Yes, you can create a paragraph style that has "special" indent "first-line" at 0.5"
In this case you need to also eliminate spacing between paragraphs by setting "spacing before" and "spacing after" to 0.1 pt
After that, select your paragraphs and apply this Word style.
Select/highlight all the text you wish to set to single.
From the top menu bar select FORMAT.
From the drop down menu select PARAGRAPH.
In the box that appears, on the tab marked 'Indents and Spacing' look for the section that says 'Spacing'
Within that section is a box marked 'Line spacing:'
Set this to 'Single' if it isn't.
Select OK at the bottom. Close box.
And i can't seem to place space in my manuscript! How do i do that?
You're not saying what kind of "space" you're looking for indents should not be created with either spaces or tabs – use a defined first line indent – I like to use 0.38" this standard is 0.5". I don't like 0.5" because it is too big and indent for small screens.
For space between paragraphs, you should have a "space after" setting of 12 points (that's one line).
An extra line feed (carriage return, ENTER key etc.) will not be honored by all applications.
You can also use the space before/space after settings for things like headings and titles.
In Word 2003 all that kind of stuff is controlled by Styles. In the later editions of Word, this function is cleverly hidden with a bunch of junk which just really complicates everything!
If you have a later edition of Word, you may want to click the help function and look up Styles – it may make your life a lot easier.
It just dawned on me that you probably have a standard double spaced document for submitting to publishers and wondered if maybe the conversion process took out the double spaces for you. There's a conversion program called Calibre that has an option to take out spaces, but KindleGen will not do this for you.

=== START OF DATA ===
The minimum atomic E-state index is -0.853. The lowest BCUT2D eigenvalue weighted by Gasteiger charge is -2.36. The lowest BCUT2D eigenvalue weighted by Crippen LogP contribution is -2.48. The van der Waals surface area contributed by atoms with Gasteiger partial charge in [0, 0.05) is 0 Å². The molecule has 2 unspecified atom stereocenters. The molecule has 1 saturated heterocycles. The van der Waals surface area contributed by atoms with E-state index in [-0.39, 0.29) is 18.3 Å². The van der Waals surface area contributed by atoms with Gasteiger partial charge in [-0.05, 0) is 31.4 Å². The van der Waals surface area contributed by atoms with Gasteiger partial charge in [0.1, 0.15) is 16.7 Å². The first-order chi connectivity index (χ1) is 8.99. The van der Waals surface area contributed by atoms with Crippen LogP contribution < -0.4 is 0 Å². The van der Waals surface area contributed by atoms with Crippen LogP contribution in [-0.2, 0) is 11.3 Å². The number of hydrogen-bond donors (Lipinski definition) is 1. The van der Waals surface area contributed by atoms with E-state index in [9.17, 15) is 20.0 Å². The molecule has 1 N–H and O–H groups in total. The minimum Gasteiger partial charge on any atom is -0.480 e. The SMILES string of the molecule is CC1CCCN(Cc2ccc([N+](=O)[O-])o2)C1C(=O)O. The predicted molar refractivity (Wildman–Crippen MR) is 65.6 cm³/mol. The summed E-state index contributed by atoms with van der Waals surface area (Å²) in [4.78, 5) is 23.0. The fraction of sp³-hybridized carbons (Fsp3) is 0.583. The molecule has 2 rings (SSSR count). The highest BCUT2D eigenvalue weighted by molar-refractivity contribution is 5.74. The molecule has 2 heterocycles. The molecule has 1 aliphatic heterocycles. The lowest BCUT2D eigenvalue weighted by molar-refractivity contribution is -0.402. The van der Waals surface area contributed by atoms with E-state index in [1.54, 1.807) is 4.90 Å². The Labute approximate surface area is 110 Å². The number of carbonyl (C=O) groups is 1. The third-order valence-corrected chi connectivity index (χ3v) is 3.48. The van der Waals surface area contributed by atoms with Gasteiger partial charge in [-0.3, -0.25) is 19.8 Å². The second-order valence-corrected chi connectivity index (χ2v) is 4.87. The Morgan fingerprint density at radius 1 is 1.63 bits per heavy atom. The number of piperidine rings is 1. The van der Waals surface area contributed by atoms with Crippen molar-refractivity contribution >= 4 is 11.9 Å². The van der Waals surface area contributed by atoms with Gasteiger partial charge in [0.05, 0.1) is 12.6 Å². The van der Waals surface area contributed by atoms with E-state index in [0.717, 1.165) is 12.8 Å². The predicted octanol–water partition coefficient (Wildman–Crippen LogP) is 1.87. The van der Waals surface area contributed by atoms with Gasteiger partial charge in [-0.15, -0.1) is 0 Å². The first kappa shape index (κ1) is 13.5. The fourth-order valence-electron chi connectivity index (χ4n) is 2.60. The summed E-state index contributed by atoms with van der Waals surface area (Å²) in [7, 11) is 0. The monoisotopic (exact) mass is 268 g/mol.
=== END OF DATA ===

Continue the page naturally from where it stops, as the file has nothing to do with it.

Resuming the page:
My cordial suggestion is that you should neither make nor impose ANY assumptions regarding the formatting of the book ... if you don't have to.
After all, you've no idea what sort of reader-device the reader might be using. Could be the latest gadget; could be an old one; could be a portable phone.
Focus on your =content= and, insofar as possible, do it as generically as you can. Let the reader-device, whatever it may be, be free to make as many final-decisions as possible.
If it's clear-enough to me, the Gentle Reader on my "I wanna upgrade this thing as soon as I can afford to" cell-phone on this six-hour flight, where the paragraph breaks are ... why do you have to care whether they're indented or not? 'Cuz if they ARE "indented," it causes me to see two characters on the right of an otherwise-blank line, word-wrapped to the next still-impossibly-short line, and I say to thee, "gee, thanks."
Plan to write great content, such that, even if you find yourself with both hands tied behind your back and stuffed into a very tiny box, the content still manages to get through to that PAYING CUSTOMER in row 38C, with a cell-phone in his hand on that ungodly six-and-a-half hour flight.
If the book is fiction, then it needs to be indented and with no blank lines between paragraphs though or we're doomed as a civilzed society.
Seriously, I'm not going to go against several hundred years of tradition just because a handful of people might read a book on a cell-phone. Besides, if a book is formatted correctly with indents, it will still look fine on a cell-phone unless the cell-phone itself has serious problems.